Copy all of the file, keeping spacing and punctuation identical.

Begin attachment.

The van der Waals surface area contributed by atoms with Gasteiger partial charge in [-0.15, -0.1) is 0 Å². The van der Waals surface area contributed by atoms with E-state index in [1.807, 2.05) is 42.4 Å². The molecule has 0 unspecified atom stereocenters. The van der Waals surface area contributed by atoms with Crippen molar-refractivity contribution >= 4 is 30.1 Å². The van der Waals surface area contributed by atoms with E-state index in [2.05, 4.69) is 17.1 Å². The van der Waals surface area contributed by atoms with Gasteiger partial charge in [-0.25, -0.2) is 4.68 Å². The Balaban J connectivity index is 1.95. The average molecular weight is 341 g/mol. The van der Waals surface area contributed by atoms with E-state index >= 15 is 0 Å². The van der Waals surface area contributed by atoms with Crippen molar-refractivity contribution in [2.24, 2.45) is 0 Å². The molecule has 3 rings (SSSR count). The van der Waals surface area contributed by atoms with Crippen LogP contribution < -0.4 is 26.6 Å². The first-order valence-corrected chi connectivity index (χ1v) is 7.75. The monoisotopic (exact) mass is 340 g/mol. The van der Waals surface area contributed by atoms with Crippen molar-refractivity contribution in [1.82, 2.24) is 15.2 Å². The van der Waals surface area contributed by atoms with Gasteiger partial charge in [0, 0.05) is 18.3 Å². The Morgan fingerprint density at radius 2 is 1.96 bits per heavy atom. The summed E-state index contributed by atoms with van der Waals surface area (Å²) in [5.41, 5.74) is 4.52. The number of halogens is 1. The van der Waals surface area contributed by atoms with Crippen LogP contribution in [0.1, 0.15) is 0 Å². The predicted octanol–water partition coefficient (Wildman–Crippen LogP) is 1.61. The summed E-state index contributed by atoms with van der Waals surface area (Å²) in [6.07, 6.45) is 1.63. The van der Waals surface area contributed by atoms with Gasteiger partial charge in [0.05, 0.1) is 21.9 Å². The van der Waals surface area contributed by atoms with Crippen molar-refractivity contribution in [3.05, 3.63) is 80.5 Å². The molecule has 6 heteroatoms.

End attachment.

The van der Waals surface area contributed by atoms with Gasteiger partial charge in [-0.15, -0.1) is 0 Å². The van der Waals surface area contributed by atoms with E-state index in [1.807, 2.05) is 42.4 Å². The molecule has 0 unspecified atom stereocenters. The van der Waals surface area contributed by atoms with Crippen molar-refractivity contribution >= 4 is 30.1 Å². The van der Waals surface area contributed by atoms with E-state index in [2.05, 4.69) is 17.1 Å². The van der Waals surface area contributed by atoms with Gasteiger partial charge in [-0.25, -0.2) is 4.68 Å². The Balaban J connectivity index is 1.95. The average molecular weight is 341 g/mol. The van der Waals surface area contributed by atoms with E-state index >= 15 is 0 Å². The van der Waals surface area contributed by atoms with Crippen molar-refractivity contribution in [2.24, 2.45) is 0 Å². The molecule has 3 rings (SSSR count). The van der Waals surface area contributed by atoms with Crippen LogP contribution < -0.4 is 26.6 Å². The first-order valence-corrected chi connectivity index (χ1v) is 7.75. The monoisotopic (exact) mass is 340 g/mol. The van der Waals surface area contributed by atoms with Crippen molar-refractivity contribution in [1.82, 2.24) is 15.2 Å². The van der Waals surface area contributed by atoms with Gasteiger partial charge in [0, 0.05) is 18.3 Å². The Morgan fingerprint density at radius 2 is 1.96 bits per heavy atom. The summed E-state index contributed by atoms with van der Waals surface area (Å²) in [5.41, 5.74) is 4.52. The number of halogens is 1. The van der Waals surface area contributed by atoms with Crippen LogP contribution in [0.1, 0.15) is 0 Å². The predicted octanol–water partition coefficient (Wildman–Crippen LogP) is 1.61. The summed E-state index contributed by atoms with van der Waals surface area (Å²) in [6.07, 6.45) is 1.63. The van der Waals surface area contributed by atoms with Gasteiger partial charge in [0.05, 0.1) is 21.9 Å². The van der Waals surface area contributed by atoms with Crippen molar-refractivity contribution in [3.05, 3.63) is 80.5 Å². The molecule has 6 heteroatoms.